The Chocolate War

Synopsis: A surreal portrait of a Catholic Private School and its hierarchy. A new student must submit to the bizarre rituals of his peers and the expectations of the school's administration by selling chocolates.
Genre: Drama
Director(s): Keith Gordon
Production: MCEG Virgin Entertainment
  2 nominations.
Rotten Tomatoes:
100 min

- Break!

- Break!

All right!

Down. Set. Hike.


Renault! Renault!

I'm all right.

Oh, for Christ's sake.

I'm all right, coach.

What the hell you wanna play football for?

- How tall are you?

- 5'9'.

- How much you weigh?

- 145.

All right, show up tomorrow, 3:00 sharp.

And if you're late,

you're through before you start.

Two more names.

That kid they call The Goober.

Roland Goubert.

Brother Eugene's room.

Do they think it's easy?

I mean,

who the hell do they think I am?

You're not much help, Obie.

I never thought you needed much help, Archie.

All right.

All right, let's just finish this.

One more name.

The kid who just left the field.

The one they wiped out.

Kid named Renault. Freshman.

Here it is.

'Renault, Jerome E. Son of James R.

'A pharmacist at Blake's. Birth date...'

The kid just turned 15. Blah, blah, blah.

Oh, his mother just died last spring.


That must be hard.

Poor kid.

- With his mother dead and all.

- Yeah.

- You know what he needs?

- What?




Put him down.

Jesus, Archie, you saw him out there.

He's just a skinny kid.

I mean, his mother's barely cold.

What are you putting him on the list for?

Put him down.


You running out of ideas?

I'm just being artistic.

It's an art, you know.

Put him down for the chocolates.

You know what, Archie?


Life is sad, sometimes.

Life is sh*t.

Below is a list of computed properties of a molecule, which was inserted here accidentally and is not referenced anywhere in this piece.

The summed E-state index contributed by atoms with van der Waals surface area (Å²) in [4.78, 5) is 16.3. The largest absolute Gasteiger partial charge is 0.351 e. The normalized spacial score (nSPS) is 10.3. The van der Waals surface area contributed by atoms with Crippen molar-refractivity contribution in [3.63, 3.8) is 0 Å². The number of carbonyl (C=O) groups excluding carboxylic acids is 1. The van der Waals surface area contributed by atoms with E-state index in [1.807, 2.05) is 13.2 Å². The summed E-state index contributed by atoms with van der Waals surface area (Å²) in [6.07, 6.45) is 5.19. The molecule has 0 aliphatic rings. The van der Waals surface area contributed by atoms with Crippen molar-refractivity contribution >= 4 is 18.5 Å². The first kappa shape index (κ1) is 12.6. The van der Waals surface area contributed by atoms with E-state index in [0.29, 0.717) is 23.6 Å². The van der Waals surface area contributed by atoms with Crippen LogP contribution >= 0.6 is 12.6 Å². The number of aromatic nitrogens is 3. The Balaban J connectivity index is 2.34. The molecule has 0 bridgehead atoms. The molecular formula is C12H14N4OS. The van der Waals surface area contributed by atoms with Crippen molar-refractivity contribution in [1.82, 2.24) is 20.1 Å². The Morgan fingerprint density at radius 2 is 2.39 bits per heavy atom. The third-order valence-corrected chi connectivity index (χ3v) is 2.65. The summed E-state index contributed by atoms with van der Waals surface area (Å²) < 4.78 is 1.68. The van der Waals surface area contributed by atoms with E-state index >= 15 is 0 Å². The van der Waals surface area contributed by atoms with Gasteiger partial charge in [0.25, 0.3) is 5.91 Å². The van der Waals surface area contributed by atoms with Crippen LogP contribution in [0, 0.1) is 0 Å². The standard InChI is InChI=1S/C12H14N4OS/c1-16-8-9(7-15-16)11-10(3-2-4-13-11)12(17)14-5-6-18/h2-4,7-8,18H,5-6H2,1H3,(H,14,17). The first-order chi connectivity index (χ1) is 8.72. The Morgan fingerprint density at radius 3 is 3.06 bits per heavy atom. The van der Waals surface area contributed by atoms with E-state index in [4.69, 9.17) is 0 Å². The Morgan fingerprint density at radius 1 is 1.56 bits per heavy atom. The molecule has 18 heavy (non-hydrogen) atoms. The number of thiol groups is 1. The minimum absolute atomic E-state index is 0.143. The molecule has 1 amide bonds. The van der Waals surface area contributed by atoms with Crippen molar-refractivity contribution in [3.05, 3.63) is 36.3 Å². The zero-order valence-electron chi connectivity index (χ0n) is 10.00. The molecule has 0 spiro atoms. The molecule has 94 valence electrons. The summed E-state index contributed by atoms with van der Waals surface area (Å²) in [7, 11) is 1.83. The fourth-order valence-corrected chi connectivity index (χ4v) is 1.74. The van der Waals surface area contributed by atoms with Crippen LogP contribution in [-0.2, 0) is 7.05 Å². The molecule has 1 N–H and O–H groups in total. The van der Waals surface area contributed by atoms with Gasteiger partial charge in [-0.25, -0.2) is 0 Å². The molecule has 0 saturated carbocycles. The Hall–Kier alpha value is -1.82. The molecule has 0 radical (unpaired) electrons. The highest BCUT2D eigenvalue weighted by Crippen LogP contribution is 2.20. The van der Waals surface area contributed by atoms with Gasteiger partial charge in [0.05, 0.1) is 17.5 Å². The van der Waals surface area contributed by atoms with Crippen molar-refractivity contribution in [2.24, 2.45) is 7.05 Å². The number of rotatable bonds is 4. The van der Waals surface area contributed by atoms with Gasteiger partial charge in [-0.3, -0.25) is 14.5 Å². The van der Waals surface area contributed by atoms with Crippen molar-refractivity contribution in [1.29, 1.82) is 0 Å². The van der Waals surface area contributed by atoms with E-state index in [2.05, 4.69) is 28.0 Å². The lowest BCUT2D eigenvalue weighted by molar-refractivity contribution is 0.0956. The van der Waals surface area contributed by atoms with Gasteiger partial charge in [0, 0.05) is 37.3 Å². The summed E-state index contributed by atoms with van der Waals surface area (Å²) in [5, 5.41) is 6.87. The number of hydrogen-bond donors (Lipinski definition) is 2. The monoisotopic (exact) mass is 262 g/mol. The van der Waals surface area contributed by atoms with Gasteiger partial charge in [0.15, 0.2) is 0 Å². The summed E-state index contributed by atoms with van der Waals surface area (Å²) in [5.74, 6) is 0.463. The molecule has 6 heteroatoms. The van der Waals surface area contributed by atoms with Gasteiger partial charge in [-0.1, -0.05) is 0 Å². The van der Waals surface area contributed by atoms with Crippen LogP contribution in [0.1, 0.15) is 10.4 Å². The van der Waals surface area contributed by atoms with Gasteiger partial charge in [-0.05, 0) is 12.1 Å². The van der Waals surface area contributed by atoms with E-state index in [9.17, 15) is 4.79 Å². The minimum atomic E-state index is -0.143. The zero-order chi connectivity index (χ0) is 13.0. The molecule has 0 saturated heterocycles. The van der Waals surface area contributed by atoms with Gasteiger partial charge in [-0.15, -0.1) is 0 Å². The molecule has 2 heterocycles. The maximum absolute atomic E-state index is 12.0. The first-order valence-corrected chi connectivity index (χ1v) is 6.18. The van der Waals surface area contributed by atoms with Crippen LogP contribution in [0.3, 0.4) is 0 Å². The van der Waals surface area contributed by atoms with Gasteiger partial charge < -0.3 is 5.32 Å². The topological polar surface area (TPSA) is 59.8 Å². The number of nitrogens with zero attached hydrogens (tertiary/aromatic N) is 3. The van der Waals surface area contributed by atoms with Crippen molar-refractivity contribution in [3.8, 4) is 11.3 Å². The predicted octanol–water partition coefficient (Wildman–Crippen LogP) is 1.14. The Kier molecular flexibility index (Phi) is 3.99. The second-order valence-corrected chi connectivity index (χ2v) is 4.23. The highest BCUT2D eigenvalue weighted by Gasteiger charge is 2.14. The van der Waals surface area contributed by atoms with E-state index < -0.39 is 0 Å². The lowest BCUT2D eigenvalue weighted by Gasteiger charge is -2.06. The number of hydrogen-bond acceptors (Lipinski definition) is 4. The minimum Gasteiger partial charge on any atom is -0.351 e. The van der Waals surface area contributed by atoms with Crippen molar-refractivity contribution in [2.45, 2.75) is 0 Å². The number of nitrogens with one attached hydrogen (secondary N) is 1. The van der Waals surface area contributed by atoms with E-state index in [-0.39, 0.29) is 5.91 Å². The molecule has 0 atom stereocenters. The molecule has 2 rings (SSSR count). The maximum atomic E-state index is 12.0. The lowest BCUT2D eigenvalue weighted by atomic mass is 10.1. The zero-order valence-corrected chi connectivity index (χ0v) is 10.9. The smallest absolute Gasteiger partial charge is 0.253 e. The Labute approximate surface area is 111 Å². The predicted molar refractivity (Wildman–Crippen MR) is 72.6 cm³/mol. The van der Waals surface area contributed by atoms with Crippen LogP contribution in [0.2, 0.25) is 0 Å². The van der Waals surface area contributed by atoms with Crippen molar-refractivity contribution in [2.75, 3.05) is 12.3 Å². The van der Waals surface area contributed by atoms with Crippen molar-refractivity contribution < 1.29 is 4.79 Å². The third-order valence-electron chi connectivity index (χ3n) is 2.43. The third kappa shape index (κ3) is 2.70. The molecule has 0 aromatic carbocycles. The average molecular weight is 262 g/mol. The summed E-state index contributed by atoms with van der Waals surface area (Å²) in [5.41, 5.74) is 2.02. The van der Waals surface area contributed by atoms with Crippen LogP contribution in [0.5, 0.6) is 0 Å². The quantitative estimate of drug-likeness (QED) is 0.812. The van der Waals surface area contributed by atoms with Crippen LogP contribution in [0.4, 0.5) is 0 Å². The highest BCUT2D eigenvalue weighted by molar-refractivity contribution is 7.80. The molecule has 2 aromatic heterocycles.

All right, yeah.

There's nothing anyone could do.

It's God's will.

It's just life.

Hey, Jerr.

Have a good day?

It was all right. I had another practice.


You know, one of these days

I might just get a pass off.


How was your day?


That's good.

Mrs. Hunter left a casserole.

You hungry?

I can have it ready in a few minutes.


- Dad?

- Yeah?

Were things really fine at the store today?

What do you mean?

I mean, every day for six months

I've asked you how things are going,

and every day, you say, 'Fine.'

I mean, don't you have some great days,

or some rotten days?

A drugstore is a drugstore, Jerry.

I mean, it's pretty much the same all the time.

Listen, would you like a salad?

I got some lettuce and tomato

and fixings around.

- Dad?

- Yeah?

Nothing. Dad?


Did you ever wanna be a doctor?


Enough of this crap.


- Yes, Brother Leon?

- Up here.

As you know, gentlemen,

a certain discipline

must be maintained in a school.

A line must be drawn

between teachers and students.

We teachers would love

to be one of the boys, of course.

But that line of separation must remain.

Bailey, I'm sorry.

- Bailey.

- Yes, Brother Leon?

Why do you find it necessary to cheat?

Is silence an admission of guilt, Bailey?

Oh, Bailey, what are we gonna do about you?

I don't cheat, Brother Leon.

But look at the evidence, Bailey.

Your marks, all A's.

Every test, every paper.

Only a genius is capable

of that kind of performance.

Do you claim to be a genius, Bailey?

I'll admit, you look like one.

Those big ears and that little face,

all pinched up.

And that little, tiny kind of baby walk you do.

- Bailey?

- Yes?

You haven't answered my question, Bailey.


I don't cheat, Brother Leon.

Then how do you account

for all those A's, Bailey?

- I don't know.

- Are you perfect, Bailey?

All those A's, that implies perfection.

Is that it, Bailey?

Only God is perfect, Bailey.

Do you compare yourself to God?

If God is perfect,

and you are perfect, Bailey,

doesn't that suggest something to you, Bailey?

The other alternative is that,

of course, you're not perfect.

And, of course, you're not.

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Robert Cormier

Robert Edmund Cormier (January 17, 1925 – November 2, 2000) was an American author and journalist, known for his deeply pessimistic novels, many of which were written for young adults. Recurring themes include abuse, mental illness, violence, revenge, betrayal, and conspiracy. In most of his novels, the protagonists do not win.His most popular works include I Am the Cheese, After the First Death, We All Fall Down, and The Chocolate War, all of which have won awards. The Chocolate War was challenged in multiple libraries. more…

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Submitted on August 05, 2018

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